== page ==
Extended Quote from Nadia Bolz-Weber
Sermon on Losing Your Life and How Jesus Isn’t Your Magical Puppy

This saying of Jesus that we are to deny the self and lose our life to gain it has been abused and perverted. Perverted into messages like “If you want to be a follower of Jesus you must deny your Queerness, pick up your cross of heterosexuality and follow him.” Or “deny your dignity and pick up your cross of continued domestic abuse and follow him.” Or “deny your experience and pick up your cross of trusting religious authorities to tell you what to believe.”

I wanted to convince you that when Jesus says deny yourself, that maybe it’s really denying the self that wants to see itself as separate from God and others. Deny the self that believes that spirituality is a suffering avoidance program. Deny the self that does not feel worthy of God’s love. Deny the self that thinks it is more worthy of God’s love than it’s enemy is. Deny the self that thinks it can do itself. Deny the self that is turned in on the self.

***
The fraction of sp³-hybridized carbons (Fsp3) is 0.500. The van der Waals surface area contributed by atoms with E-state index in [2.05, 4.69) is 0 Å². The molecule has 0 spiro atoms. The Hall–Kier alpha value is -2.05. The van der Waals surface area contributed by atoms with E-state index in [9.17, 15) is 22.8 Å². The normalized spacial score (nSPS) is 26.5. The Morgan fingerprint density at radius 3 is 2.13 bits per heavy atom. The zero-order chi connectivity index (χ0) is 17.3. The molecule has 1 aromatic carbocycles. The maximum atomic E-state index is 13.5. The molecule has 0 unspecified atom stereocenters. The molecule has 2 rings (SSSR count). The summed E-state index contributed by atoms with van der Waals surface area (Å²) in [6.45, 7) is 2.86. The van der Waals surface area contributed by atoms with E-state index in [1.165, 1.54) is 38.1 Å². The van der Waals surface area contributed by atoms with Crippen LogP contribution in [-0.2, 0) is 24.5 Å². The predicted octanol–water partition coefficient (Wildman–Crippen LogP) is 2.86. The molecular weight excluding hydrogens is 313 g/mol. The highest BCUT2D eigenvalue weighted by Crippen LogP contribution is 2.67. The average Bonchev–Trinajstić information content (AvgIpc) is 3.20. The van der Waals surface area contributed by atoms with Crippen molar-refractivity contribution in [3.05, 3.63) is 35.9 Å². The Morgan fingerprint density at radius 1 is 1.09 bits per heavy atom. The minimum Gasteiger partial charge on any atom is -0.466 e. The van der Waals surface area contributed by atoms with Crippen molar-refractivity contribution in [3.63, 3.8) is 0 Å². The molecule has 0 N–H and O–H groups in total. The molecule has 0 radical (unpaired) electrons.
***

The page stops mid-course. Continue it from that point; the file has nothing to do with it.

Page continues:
Because I really want you to know that dying to that false self no matter how painful, will bring you real life.

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Click here for another incredibly honest and faithful sermon on the “deny yourself, take up your cross” passage by Nadia Bolz-Weber, entitled “A Sermon on Addiction and the Problem with our Me-based Solutions.”

Click here for a reflection on how denying yourself intersects with social justice by Steve Garnaas Holmes.

For quotes on “taking up your cross”, click here

For more information on the scripture translation, art and the use of this post in other settings, please leave a comment

Jesus, the Coming Messiah- Only Beloved Son and Sacrifice (Genesis 22, John 3)

Jesus, The Coming Messiah